Coast Guard begins Operation Coal Shovel

The crew of Coast Guard Cutter Neah Bay, homeported in Cleveland, works to keep the CSL Laurentien moving during an escort in eastern Lake Erie March 27, 2014. The crew experienced plate ice as thick as 3 feet and ice ridges as tall as 8 feet. (U.S. Coast Guard photo courtesy of CSL Laurentien)

Operation Coal Shovel file photo

DETROIT — The U.S. Coast Guard officially commenced Operation Coal Shovel, Tuesday, encompassing domestic ice-breaking operations in southern Lake Huron, Lake St. Clair, the St. Clair / Detroit River system, Lake Erie, Lake Ontario and the St. Lawrence Seaway.

U.S. and Canadian Coast Guard icebreakers work together to break ice in these waterways as conditions worsen throughout the winter.

The Coast Guard conducts domestic ice-breaking operations for the purposes of search-and-rescue, and other operations such as flood mitigation and the facilitation of navigation to meet the reasonable demands of commerce. The Coast Guard assists with flood mitigation when assistance is requested from the U.S. Army Corps of Engineers.  Other emergency operations include opening channels to icebound communities, and breaking ice for the ferries that serve them in order to ensure critical supplies of food, heating oil or access to medical assistance is maintained.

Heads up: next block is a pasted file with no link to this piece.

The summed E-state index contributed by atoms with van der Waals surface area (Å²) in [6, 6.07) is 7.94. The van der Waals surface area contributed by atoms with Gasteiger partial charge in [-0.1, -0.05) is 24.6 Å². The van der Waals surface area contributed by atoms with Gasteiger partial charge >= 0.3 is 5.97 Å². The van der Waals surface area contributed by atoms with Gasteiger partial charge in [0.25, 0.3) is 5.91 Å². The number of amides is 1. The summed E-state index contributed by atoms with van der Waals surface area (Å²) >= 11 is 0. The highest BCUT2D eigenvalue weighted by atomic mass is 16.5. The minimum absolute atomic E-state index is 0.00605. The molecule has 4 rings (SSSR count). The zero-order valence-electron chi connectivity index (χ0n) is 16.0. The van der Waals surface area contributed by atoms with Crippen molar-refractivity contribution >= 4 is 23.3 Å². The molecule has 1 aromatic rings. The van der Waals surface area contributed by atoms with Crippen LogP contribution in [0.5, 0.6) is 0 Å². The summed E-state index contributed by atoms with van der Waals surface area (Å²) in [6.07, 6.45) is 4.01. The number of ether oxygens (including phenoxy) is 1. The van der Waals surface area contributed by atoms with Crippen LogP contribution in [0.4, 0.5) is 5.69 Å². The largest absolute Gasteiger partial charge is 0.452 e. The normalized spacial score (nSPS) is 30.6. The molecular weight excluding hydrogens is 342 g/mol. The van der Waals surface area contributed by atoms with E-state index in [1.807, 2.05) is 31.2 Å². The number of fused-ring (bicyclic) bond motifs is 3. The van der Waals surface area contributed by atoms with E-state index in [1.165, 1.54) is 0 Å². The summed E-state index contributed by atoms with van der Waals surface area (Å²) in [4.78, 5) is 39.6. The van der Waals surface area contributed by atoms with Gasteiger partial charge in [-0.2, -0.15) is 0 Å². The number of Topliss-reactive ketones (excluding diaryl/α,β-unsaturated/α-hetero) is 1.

Sector Detroit provides command and control for Operation Coal Shovel, and may place restrictions or close waterways as ice conditions dictate.  Due consideration is given to the need for cross channel traffic (e.g., ferries), the availability of icebreakers, and the safety of the island residents who use naturally-formed ice bridges for transportation to and from the mainland.

As the 2017 Operation Coal Shovel season begins, Coast Guard Sector Detroit and the Canadian Coast Guard will continue to monitor potential hazardous ice conditions and conduct ice-breaking operations throughout the Great Lakes.  Phone conferences are conducted regularly with maritime shipping company representatives to coordinate ice-breaking services and facilitate the movement of commercial vessels.

The Coast Guard recommends all recreational ice users plan their activities carefully, use caution on the ice, and stay away from shipping channels.  Waterway users and island residents should stay tuned to local media resources for the status of channel closures.

If you have any problems viewing this article, please report it here.